Marketing and sales professionals rely on business applications to execute critical transactions every day. For online marketers and retailers, unusually high demands such as those around promotions or shopping seasons make it crucial that these application environments are constantly prepared for extreme demands.
This is especially true as e-commerce continues to grow and builds in popularity, both globally and in Asia Pacific markets where access to online sales channels is increasing.
According to independent market research firm eMarketer, business-to-consumer (B2C) ecommerce will increase by 17 percent globally in 2013, with worldwide sales expected to reach $1.2 trillion. The Asia-Pacific region is driving e-commerce growth more than any other, and is expected to outpace the rest of the world at 23 percent growth over last year. China and Indonesia are leading the region's growth.
Marketers who are left unprepared are vulnerable to service outages, customer dissatisfaction and trading losses - and often when it hurts the most. The London 2012 Olympics ticketing was a high profile event which experienced a tremendous website failure. Excited fans rushed the site to find "Sorry, we cannot process your request at this time," messaging because the website could not handle the rush of visitors. Another example worth mentioning was when Apple launched its iPhone 4S. In early October, iPhone 4S became available for purchase at the Apple Store. Huge spikes in website traffic throughout the day either downed the site or slowed it considerably, effectively halting tens of thousands of new phone purchases.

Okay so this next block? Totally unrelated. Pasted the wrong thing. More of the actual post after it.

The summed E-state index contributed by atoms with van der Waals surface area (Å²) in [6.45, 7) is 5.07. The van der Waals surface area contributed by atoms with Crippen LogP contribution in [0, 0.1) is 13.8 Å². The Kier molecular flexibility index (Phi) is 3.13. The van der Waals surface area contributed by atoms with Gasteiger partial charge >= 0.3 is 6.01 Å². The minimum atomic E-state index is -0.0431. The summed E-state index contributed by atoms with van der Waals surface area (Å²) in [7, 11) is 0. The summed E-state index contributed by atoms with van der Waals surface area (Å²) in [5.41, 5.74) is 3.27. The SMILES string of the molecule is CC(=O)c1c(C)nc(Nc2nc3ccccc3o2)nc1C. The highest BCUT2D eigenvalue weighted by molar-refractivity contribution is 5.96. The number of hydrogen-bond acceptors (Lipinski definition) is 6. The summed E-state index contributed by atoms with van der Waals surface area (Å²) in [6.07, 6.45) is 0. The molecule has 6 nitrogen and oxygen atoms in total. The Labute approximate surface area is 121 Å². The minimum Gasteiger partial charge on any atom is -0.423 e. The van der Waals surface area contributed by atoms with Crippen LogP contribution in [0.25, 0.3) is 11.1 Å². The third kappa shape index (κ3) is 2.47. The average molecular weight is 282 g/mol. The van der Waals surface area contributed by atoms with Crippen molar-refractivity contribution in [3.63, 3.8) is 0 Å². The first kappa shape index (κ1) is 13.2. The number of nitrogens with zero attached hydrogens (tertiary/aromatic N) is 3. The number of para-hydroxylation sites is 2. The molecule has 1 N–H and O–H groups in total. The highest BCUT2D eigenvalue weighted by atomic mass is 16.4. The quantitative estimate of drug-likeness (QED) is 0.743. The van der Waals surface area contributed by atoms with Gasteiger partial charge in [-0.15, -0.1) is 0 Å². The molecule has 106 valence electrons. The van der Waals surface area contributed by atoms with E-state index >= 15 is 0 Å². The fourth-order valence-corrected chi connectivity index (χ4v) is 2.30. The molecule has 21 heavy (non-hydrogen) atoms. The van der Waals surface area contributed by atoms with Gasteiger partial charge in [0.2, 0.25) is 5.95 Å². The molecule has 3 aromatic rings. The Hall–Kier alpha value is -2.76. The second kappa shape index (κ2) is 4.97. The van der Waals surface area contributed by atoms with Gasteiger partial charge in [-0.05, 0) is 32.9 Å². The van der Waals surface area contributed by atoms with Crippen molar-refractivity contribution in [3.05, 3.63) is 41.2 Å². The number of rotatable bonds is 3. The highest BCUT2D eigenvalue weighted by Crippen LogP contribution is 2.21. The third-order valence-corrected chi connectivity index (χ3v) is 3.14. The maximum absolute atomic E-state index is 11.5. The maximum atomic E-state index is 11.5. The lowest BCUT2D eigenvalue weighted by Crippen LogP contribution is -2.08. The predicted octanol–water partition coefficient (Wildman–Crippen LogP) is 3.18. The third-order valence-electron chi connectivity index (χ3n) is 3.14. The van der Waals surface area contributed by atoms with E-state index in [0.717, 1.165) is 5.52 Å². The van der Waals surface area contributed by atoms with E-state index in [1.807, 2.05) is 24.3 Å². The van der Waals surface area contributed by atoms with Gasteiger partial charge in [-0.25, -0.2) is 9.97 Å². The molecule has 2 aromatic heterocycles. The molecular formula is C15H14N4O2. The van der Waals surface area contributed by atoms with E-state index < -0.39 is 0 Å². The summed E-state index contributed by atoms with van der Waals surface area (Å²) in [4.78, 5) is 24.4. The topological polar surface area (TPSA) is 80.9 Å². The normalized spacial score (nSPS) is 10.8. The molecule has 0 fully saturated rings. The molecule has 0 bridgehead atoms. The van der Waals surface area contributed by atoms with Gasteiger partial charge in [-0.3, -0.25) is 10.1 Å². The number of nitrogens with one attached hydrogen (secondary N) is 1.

According to independent global research study undertaken by Vanson Bourne, even minor delays to website response times can have a sizeable impact on customer satisfaction, page views, conversion rates and site abandonment. Despite this, an astonishing percentage of organisations (32 percent) do not know if their website is monitored on a 24x7 basis. Moreover, although 79 percent of CIOs knew of the usual instances that drive peak traffic volumes, 44 percent did not test their website performance to see if they could handle increased pressures on their websites.
Businesses cannot afford to lose customers just when their users need them the most. Not only can it lead to an astronomical loss of sales, it can lead to loss of reputation - something businesses may find very difficult to recover from.
Barriers to optimum website performance
The cost of buying performance test software tooling can be a huge barrier to businesses investing in tools that can ensure optimum web performance. In addition, the development of simulation scripts and user expertise and time spent can be viewed as costly.
Similarly, traditional business silos can add additional complexity. Traditionally, website performance has been considered an IT problem but a poor performing website becomes a liability for both IT and marketing departments.
Sign up for CIO Asia eNewsletters.